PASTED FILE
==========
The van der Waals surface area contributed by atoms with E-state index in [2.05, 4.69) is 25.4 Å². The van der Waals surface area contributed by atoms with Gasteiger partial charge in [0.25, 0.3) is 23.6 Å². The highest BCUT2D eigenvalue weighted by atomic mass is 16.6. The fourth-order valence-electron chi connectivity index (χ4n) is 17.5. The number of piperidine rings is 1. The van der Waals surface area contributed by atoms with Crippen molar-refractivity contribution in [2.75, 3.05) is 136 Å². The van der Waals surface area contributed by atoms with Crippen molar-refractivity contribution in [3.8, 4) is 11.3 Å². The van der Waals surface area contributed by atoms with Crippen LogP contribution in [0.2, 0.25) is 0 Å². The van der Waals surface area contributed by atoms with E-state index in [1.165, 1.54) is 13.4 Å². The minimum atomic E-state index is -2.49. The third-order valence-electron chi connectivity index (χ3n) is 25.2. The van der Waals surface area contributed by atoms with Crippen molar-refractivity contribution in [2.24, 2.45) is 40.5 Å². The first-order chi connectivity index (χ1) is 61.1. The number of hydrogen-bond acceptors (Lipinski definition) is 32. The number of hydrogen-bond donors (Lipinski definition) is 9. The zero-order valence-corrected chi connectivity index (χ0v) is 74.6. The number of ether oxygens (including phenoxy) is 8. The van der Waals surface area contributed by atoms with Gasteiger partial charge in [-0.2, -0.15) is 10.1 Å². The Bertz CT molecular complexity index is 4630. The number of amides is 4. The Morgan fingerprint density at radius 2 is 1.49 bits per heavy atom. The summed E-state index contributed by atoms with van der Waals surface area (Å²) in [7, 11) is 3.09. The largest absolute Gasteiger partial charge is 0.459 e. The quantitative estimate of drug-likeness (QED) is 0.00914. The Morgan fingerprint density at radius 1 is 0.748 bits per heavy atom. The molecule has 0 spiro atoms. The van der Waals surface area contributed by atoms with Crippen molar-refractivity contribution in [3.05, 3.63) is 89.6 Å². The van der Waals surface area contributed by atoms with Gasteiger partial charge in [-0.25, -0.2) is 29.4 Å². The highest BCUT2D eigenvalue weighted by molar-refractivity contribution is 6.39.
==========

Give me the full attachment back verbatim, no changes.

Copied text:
The van der Waals surface area contributed by atoms with E-state index in [2.05, 4.69) is 25.4 Å². The van der Waals surface area contributed by atoms with Gasteiger partial charge in [0.25, 0.3) is 23.6 Å². The highest BCUT2D eigenvalue weighted by atomic mass is 16.6. The fourth-order valence-electron chi connectivity index (χ4n) is 17.5. The number of piperidine rings is 1. The van der Waals surface area contributed by atoms with Crippen molar-refractivity contribution in [2.75, 3.05) is 136 Å². The van der Waals surface area contributed by atoms with Crippen molar-refractivity contribution in [3.8, 4) is 11.3 Å². The van der Waals surface area contributed by atoms with Crippen LogP contribution in [0.2, 0.25) is 0 Å². The van der Waals surface area contributed by atoms with E-state index in [1.165, 1.54) is 13.4 Å². The minimum atomic E-state index is -2.49. The third-order valence-electron chi connectivity index (χ3n) is 25.2. The van der Waals surface area contributed by atoms with Crippen molar-refractivity contribution in [2.24, 2.45) is 40.5 Å². The first-order chi connectivity index (χ1) is 61.1. The number of hydrogen-bond acceptors (Lipinski definition) is 32. The number of hydrogen-bond donors (Lipinski definition) is 9. The zero-order valence-corrected chi connectivity index (χ0v) is 74.6. The number of ether oxygens (including phenoxy) is 8. The van der Waals surface area contributed by atoms with Gasteiger partial charge in [-0.2, -0.15) is 10.1 Å². The Bertz CT molecular complexity index is 4630. The number of amides is 4. The Morgan fingerprint density at radius 2 is 1.49 bits per heavy atom. The summed E-state index contributed by atoms with van der Waals surface area (Å²) in [7, 11) is 3.09. The largest absolute Gasteiger partial charge is 0.459 e. The quantitative estimate of drug-likeness (QED) is 0.00914. The Morgan fingerprint density at radius 1 is 0.748 bits per heavy atom. The molecule has 0 spiro atoms. The van der Waals surface area contributed by atoms with Crippen molar-refractivity contribution in [3.05, 3.63) is 89.6 Å². The van der Waals surface area contributed by atoms with Gasteiger partial charge in [-0.25, -0.2) is 29.4 Å². The highest BCUT2D eigenvalue weighted by molar-refractivity contribution is 6.39.